The Office for National Statistics has today published a paper defending its early estimates of Gross Domestic Product against criticisms that the figures are not worth the paper they are written on. Every sensible analyst acknowledges there is a trade-off between timeliness of data and its accuracy, but this is not the ONS’s argument why its first estimate is good.
Rather, it has plumped for the argument that its data cannot hope to predict future methodological changes in the series. Its argument boils down to – you cannot expect apples to be able to predict pears.
That is fine on its own terms, but irrelevant to most people outside the ONS. What they want is the best contemporary indicator of today’s economic conditions as we will know them to be far into the future.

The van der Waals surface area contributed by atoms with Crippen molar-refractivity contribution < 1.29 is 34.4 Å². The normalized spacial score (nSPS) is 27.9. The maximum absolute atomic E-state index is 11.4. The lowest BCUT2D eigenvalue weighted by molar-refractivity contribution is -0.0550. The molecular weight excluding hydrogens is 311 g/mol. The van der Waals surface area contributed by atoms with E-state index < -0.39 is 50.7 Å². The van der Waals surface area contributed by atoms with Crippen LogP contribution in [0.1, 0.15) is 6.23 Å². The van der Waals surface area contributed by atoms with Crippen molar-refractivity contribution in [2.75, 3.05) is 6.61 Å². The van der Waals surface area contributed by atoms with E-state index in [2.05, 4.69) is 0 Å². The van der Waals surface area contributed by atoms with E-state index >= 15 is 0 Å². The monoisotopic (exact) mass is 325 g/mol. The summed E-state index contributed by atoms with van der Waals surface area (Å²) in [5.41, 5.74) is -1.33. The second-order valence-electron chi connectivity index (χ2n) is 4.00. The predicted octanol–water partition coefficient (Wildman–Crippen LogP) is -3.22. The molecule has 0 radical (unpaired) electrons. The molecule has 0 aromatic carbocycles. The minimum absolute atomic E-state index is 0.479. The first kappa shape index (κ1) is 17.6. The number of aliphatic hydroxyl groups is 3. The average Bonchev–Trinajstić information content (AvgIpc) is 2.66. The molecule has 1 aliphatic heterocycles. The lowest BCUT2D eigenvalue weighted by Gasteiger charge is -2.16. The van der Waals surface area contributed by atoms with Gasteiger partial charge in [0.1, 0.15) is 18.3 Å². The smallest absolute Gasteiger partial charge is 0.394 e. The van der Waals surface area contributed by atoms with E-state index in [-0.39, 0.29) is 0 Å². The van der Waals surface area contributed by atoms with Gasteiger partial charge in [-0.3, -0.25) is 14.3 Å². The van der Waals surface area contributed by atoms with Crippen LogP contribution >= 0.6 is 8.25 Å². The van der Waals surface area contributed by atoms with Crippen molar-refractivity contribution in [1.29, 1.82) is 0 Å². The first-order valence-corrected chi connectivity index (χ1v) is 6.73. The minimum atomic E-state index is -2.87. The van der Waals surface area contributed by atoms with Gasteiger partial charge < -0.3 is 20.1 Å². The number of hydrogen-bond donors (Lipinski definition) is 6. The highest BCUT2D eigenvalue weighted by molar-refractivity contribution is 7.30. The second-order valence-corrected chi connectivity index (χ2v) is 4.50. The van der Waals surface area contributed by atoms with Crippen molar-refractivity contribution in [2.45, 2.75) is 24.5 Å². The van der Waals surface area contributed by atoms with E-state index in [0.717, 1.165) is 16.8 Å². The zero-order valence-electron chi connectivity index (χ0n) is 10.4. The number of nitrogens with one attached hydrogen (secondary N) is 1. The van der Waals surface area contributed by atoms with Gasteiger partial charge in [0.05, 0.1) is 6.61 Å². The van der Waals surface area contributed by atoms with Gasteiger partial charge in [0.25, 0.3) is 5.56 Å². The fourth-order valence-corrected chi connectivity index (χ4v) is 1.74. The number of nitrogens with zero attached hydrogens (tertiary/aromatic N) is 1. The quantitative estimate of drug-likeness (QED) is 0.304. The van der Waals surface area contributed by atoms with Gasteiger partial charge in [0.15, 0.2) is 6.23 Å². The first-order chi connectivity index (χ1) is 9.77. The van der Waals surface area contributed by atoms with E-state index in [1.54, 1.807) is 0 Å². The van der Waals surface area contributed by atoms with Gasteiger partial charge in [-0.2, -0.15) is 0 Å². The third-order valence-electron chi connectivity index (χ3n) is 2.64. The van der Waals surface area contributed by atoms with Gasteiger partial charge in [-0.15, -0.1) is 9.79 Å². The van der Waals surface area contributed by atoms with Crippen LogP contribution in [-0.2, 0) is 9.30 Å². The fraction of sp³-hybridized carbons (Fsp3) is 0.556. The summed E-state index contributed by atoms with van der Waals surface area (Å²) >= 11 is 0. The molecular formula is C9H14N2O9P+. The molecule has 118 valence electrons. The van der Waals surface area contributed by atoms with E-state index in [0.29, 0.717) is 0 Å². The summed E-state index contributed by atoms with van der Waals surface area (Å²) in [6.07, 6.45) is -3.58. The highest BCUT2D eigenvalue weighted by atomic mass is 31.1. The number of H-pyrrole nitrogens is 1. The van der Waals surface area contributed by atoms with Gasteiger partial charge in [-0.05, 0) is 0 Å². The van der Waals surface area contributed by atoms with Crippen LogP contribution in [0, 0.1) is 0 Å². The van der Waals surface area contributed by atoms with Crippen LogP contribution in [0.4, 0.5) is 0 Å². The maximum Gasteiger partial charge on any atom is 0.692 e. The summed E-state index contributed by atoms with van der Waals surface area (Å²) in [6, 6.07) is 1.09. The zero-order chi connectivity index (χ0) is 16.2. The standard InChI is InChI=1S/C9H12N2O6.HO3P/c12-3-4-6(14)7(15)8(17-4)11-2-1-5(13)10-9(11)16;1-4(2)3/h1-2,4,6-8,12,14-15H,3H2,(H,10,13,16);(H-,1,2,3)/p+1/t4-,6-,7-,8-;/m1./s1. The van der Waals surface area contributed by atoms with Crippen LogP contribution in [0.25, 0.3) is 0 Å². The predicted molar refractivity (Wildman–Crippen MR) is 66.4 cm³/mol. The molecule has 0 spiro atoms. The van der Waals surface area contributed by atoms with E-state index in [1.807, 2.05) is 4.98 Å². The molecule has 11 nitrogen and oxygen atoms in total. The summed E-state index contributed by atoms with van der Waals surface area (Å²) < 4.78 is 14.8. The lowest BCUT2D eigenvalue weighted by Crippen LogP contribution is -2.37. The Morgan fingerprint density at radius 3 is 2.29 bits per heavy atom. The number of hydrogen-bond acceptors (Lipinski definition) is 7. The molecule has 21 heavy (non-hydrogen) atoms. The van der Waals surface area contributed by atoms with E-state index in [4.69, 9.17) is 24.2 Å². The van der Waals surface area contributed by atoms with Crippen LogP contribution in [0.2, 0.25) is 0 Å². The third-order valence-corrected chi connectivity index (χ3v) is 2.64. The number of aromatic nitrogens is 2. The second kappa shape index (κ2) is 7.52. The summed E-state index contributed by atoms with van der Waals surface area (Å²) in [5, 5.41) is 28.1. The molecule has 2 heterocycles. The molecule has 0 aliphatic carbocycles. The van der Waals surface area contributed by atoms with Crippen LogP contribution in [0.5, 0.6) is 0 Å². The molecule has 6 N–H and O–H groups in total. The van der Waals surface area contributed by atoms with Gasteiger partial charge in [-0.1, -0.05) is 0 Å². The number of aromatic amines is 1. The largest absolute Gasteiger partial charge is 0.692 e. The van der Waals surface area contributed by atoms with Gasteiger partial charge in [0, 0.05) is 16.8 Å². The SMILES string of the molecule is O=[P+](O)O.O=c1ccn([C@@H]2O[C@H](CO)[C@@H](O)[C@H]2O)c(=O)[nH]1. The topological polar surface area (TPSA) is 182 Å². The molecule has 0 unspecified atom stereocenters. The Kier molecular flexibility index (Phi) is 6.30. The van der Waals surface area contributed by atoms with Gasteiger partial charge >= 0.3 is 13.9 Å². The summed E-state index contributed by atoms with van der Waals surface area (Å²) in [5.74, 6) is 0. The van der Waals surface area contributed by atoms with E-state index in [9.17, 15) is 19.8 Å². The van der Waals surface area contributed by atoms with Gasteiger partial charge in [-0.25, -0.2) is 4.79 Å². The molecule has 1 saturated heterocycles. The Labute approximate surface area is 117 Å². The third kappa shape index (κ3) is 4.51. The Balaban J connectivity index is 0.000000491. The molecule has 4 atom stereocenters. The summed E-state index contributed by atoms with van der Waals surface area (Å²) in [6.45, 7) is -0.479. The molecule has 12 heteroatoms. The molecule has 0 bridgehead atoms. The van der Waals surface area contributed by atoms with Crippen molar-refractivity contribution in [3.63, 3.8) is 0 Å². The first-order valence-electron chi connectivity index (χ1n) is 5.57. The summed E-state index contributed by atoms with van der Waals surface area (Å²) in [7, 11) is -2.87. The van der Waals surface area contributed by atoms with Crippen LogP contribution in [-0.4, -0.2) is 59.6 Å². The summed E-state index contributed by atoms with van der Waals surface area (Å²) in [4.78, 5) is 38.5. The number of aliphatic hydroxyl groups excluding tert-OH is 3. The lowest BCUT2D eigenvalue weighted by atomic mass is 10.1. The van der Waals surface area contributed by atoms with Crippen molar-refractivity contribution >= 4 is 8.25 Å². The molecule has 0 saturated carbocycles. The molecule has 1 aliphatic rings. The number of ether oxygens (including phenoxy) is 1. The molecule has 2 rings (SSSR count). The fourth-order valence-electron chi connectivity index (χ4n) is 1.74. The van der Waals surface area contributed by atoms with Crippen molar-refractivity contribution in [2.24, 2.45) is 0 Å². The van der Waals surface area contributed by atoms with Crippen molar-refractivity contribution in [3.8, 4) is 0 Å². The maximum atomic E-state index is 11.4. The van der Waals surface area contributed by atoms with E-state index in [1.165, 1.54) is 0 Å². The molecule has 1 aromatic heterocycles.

Obviously, we cannot know what this will be. But if other contemporary indicators have been better at predicting this number than the initial ONS estimate in the past, it is quite a hard sell to get people to put these indicators aside and say that in future the initial ONS estimate will be best. There is no evidence for anyone to believe this to be so.
In the terminology above, if what we care about is pears, and oranges have been a better predictor of pears than apples, people are going to worry about the apples indicator today when it conflicts with oranges.